John Pendleton Kennedy, the son of a distinguished and well-to-do Baltimore family, spent his early years studying the classics, attending the theater, participating in debating societies, and, later, preparing himself for a career in the law. Shortly after his graduation from Baltimore College, Kennedy served in the War of 1812. After his return from active duty, he began to practice law, realized he found its details boring, and devoted every free moment to reading and writing.
By 1820, elected to the Maryland legislature, he had taken a firm stand in opposition to slavery. In the years that preceded the Civil War, he did his utmost to placate the extremists of both North and South, carrying on an extensive correspondence with men of influence in both sections in an effort to solve some of the problems and hostilities. A member of Congress from Maryland, 1838-1839 and 1841-1845, he fought for a congressional appropriation to test Samuel F. B. Morse’s telegraph; it was largely as a result of Kennedy’s persistence that the appropriation was made. During 1852-1853, he also served as secretary of the Navy.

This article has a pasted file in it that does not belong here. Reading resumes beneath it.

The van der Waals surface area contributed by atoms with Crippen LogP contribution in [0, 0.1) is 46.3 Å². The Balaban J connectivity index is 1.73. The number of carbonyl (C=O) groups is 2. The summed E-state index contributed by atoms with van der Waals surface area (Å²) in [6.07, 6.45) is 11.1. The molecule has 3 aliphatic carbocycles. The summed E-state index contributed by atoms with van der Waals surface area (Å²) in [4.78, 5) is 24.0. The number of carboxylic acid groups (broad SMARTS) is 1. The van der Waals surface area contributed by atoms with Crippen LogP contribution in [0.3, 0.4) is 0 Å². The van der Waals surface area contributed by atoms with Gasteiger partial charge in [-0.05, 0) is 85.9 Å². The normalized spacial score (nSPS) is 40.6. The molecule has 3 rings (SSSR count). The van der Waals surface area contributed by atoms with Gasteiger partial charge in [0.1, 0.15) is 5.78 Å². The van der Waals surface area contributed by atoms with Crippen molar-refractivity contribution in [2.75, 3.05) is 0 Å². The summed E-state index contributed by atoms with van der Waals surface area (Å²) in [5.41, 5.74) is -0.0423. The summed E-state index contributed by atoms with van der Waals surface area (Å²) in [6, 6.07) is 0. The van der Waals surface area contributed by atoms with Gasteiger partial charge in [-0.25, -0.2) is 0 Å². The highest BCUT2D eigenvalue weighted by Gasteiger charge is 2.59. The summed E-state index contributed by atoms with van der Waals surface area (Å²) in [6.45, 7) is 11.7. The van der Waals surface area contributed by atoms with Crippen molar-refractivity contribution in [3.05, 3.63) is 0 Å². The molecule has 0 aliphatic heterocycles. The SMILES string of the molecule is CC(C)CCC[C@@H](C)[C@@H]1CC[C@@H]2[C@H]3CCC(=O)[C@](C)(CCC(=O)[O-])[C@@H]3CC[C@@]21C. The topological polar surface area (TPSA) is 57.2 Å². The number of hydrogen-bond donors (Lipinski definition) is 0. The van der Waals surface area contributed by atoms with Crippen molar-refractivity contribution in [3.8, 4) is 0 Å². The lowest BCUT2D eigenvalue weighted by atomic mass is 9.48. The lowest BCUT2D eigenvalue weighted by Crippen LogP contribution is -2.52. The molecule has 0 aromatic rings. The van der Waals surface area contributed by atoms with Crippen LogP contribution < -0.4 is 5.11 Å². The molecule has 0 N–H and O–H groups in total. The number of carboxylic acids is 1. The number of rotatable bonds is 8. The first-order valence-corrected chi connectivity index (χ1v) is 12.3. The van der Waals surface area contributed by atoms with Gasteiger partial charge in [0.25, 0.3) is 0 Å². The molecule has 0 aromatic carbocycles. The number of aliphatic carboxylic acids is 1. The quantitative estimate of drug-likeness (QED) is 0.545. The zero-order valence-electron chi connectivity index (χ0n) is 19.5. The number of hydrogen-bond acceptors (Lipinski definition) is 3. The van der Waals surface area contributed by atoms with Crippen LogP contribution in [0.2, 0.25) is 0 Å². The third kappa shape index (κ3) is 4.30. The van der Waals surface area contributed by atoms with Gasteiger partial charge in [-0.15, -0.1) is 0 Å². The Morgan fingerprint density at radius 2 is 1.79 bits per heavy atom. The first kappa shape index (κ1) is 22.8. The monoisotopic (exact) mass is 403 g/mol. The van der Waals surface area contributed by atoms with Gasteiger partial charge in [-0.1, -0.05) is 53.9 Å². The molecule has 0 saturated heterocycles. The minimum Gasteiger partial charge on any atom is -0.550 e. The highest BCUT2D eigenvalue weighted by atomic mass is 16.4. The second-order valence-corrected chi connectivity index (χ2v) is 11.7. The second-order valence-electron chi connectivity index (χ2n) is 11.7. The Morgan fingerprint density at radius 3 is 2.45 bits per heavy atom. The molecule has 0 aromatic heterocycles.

Politically, Kennedy was a Unionist. He believed that the South had no right to secede, that the states “did not exist before the union of the Revolution but [were] derived from that union.” When the conflict broke out, he did everything he could of a humanitarian nature to ease the miseries of those affected by it.
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